Offensive line 2022

The Buffalo Bills have a dynamic quarterback, but they also had all five starting offensive linemen play 95 percent of the snaps (or more). So it's not a coincidence that quarterback (Josh Allen) was sacked a league-low 24 times over the course of the season.

The league average was 44.1 sacks per team allowed, and the Panthers gave up 64 this season.

But a closer look at the eight teams still alive in the playoffs shows how important that continuity up front is.

Playoff teams and offensive line usage

Chart shows the total number of offensive linemen used during the regular season, and the number of linemen who played 90 percent and 80 percent of their total offensive snaps. (The Panthers used 14 players, and three of them played 100 percent of the snaps.)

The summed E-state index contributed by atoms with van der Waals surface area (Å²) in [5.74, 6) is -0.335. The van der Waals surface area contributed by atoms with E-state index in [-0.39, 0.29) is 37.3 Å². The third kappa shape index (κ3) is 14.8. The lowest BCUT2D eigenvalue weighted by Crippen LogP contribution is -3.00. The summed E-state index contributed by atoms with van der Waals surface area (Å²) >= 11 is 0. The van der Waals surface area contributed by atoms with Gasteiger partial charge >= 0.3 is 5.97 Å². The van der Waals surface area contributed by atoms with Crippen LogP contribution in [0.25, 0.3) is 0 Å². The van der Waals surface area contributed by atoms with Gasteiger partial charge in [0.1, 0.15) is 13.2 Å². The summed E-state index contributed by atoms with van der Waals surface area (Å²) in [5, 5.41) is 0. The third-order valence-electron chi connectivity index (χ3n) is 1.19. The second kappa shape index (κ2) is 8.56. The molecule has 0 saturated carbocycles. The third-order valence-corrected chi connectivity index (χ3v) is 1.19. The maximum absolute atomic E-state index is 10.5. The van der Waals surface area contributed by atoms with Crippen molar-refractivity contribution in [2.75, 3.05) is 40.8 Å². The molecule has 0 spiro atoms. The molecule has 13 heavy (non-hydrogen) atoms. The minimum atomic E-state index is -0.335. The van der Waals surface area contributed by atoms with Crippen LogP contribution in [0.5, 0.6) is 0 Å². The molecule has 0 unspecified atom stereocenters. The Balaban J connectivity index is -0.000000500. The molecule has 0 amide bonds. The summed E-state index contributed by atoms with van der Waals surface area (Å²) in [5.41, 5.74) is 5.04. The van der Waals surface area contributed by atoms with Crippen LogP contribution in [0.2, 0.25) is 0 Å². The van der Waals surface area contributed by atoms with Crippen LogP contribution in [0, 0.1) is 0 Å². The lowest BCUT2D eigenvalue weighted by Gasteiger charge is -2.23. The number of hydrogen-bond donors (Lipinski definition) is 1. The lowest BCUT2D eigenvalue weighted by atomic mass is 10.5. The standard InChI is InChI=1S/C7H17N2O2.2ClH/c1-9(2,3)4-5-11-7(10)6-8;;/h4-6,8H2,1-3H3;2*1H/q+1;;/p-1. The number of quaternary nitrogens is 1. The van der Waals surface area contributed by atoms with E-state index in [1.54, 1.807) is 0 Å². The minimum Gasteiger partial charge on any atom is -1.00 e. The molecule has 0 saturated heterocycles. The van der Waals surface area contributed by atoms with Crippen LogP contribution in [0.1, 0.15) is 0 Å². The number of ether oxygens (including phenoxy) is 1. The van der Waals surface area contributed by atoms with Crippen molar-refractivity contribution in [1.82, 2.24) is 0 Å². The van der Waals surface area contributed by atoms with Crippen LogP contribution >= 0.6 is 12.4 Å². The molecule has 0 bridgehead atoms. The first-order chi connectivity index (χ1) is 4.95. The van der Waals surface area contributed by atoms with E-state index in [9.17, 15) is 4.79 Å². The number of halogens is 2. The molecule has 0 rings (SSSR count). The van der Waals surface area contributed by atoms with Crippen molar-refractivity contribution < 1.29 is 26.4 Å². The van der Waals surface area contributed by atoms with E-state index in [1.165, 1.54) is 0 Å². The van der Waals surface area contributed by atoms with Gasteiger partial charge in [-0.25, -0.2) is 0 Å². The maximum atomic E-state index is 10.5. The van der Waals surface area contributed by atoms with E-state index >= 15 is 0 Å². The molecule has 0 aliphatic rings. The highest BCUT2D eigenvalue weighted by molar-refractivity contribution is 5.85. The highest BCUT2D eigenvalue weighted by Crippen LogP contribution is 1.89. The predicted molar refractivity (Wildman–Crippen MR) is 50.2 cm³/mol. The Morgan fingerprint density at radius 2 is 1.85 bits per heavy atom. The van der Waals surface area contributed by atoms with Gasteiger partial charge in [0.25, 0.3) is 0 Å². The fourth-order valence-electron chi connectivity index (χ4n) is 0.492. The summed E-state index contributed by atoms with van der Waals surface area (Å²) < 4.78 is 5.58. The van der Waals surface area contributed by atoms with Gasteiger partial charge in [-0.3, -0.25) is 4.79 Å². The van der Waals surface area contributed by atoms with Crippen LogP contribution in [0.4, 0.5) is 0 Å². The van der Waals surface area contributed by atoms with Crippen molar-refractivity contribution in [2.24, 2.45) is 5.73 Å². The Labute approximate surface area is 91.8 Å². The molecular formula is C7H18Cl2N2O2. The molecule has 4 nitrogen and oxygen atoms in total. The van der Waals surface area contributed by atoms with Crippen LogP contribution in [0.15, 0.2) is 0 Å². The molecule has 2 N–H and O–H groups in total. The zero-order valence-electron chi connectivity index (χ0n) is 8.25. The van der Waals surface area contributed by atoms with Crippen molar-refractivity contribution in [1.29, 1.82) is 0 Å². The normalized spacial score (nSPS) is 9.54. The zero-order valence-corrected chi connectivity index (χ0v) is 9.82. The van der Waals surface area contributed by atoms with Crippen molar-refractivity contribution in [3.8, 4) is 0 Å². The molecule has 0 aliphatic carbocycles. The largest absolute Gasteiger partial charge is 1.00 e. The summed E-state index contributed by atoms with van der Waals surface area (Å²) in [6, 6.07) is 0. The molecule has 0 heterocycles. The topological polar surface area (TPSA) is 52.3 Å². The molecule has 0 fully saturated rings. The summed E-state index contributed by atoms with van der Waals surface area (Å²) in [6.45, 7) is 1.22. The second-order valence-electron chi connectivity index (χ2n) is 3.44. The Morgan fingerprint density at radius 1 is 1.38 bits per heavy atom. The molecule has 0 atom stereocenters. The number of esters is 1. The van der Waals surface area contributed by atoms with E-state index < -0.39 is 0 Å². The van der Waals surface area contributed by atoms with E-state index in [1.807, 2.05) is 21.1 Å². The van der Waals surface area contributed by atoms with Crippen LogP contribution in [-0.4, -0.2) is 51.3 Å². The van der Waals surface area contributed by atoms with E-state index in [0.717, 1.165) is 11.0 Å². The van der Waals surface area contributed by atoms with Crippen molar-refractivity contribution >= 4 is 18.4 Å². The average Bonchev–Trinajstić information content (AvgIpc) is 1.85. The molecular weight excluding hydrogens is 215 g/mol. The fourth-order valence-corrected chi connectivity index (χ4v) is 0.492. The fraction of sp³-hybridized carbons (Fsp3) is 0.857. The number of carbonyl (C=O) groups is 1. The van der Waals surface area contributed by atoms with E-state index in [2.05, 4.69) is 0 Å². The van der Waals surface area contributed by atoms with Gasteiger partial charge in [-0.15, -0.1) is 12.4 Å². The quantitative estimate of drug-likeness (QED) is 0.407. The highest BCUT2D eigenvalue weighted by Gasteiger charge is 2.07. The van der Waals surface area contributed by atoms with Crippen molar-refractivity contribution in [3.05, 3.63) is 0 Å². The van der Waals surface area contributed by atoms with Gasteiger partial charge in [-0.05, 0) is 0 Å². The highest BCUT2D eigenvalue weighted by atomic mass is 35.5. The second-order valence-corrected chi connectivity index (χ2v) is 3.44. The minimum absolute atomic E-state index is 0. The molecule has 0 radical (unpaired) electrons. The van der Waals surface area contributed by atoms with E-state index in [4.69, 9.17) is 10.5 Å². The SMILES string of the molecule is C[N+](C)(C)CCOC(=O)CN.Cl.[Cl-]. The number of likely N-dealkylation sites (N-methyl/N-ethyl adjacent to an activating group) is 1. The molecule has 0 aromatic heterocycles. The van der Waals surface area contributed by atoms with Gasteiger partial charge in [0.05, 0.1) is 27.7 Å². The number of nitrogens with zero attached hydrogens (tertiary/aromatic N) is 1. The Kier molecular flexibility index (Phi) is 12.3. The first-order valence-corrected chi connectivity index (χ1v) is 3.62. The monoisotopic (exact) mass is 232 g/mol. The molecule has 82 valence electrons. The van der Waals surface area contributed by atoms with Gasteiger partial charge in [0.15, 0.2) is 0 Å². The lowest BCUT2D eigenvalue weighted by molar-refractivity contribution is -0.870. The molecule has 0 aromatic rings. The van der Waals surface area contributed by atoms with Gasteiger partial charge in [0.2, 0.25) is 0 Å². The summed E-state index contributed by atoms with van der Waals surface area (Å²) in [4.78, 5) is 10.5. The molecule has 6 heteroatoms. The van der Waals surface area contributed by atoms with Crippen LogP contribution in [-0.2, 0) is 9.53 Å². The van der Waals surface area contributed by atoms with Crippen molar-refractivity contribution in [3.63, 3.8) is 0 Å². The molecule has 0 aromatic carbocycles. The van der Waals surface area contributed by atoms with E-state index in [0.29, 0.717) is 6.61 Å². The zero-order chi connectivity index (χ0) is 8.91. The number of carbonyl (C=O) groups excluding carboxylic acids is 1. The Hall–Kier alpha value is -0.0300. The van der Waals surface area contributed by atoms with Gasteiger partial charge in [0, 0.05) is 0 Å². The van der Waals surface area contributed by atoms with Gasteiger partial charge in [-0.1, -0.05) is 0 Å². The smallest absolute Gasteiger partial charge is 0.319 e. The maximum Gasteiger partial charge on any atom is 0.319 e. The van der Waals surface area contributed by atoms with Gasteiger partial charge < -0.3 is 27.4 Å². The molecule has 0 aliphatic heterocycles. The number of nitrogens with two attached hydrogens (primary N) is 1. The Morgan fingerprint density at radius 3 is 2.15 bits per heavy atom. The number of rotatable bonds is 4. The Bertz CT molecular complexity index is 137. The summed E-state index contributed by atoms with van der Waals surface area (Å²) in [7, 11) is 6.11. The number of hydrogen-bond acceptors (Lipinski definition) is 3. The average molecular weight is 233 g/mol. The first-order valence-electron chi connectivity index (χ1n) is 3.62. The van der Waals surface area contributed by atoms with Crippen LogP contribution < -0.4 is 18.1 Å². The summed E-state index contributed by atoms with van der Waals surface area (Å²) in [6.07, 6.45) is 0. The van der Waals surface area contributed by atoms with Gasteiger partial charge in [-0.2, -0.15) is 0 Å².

Table inside Article
Team Total OL used 90% snaps played 80% snaps played
Baltimore 9 1 3
Buffalo 8 5 5
Kansas City 10 4 4
Houston 15 1 2
San Francisco 9 2 2
Detroit 10 2 4
Tampa Bay 7 4 4
Green Bay 9 2 4

The Texans used 15 different offensive linemen during the regular season, but five of those players were only on the field for fewer than 40 snaps (roughly half a game's worth).

The other seven playoff teams used 10 or fewer total offensive linemen for the year, and six of the eight teams had at least three starters play 80 percent of their total offensive snaps.